By Beatrice Loayza
Jan Komasa does redemption à la Paul Schrader in this tale of the sacred and the profane, which follows a 20-year-old ex-con, Daniel (Bartosz Bielenia), who poses as a priest in a small Polish town. While some presumably symbolic moments (a burning pyre, a climactic disrobing) register as self-administered profundity, Corpus Christi gets a lot of mileage out of its central hidden-identity conceit to suspenseful and generally intriguing results.
Sent to work in the sawmills after a stint in juvie, Daniel, through some deception and good timing, instead ends up installed at the local parish as the visiting “Father Tomasz,” whose duties he proves miraculously well-equipped to handle, moving churchgoers with his down-to-earth sermons and gaining admirers through his active community involvement. But temptation and the ever-looming threat of discovery keeps things tense, especially as Daniel complicates his own position by stoking the fires of a divisive community tragedy.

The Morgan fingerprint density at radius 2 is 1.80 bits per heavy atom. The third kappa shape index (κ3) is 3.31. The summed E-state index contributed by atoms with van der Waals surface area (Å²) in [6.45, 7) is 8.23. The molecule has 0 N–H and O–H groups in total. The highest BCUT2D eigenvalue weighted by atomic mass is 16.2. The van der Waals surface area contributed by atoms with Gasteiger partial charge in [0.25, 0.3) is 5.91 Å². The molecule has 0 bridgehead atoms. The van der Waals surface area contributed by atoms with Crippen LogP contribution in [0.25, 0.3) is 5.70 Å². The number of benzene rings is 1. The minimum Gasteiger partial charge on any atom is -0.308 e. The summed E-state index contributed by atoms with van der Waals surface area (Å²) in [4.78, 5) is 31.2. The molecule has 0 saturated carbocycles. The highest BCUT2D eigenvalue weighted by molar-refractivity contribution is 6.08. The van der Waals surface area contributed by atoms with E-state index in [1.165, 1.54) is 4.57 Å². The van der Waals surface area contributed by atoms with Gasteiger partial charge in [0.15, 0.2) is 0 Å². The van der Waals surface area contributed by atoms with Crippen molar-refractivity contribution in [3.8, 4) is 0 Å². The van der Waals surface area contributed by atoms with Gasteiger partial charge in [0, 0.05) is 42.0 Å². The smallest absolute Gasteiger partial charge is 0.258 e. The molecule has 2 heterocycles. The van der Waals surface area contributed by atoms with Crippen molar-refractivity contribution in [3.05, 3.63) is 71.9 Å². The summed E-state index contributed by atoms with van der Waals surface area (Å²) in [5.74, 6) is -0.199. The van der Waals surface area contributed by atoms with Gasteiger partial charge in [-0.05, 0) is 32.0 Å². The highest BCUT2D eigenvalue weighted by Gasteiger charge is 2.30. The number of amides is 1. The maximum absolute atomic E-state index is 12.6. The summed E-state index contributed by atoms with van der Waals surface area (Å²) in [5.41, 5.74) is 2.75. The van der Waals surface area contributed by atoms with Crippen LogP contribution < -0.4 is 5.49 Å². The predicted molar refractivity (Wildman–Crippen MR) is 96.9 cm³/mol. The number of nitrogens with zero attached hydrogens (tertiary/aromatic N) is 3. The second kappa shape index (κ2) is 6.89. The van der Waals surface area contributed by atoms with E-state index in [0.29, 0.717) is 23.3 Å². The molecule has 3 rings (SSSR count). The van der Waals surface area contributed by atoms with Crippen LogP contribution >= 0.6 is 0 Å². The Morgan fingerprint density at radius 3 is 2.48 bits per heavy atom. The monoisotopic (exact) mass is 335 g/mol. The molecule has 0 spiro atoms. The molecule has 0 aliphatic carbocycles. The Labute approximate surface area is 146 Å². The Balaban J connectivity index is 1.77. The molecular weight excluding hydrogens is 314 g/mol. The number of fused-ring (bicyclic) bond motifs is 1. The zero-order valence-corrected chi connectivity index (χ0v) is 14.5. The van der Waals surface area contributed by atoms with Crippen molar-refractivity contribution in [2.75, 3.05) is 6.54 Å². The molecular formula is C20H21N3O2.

Komasa realizes it’s as easy to pigeonhole a jailbird as it is a man of God, and pits those assumptions against each other. But it’s mostly due to the excellent Bielenia that the film builds such a degree of pathos, moving beyond stale stereotypes (the bad-boy clergyman, the holy inmate) to become a character study of a disaffected young person navigating defunct and politicized institutions. As gentle and passionately empathetic as he is wearing a clerical collar, Daniel is just as potentially crude and violent, and Bielenia’s androgynous appearance lends a physical parallel to his character’s moral ambiguity. Shot in anemic greys, blues, and greens, the film creates a visual continuity between the insular village and its emotionally stunted inhabitants and the barbarism of a youth detention centre, singling out the yearning for community and the methods of survival in a broken Polish society as the story’s emotional backbone.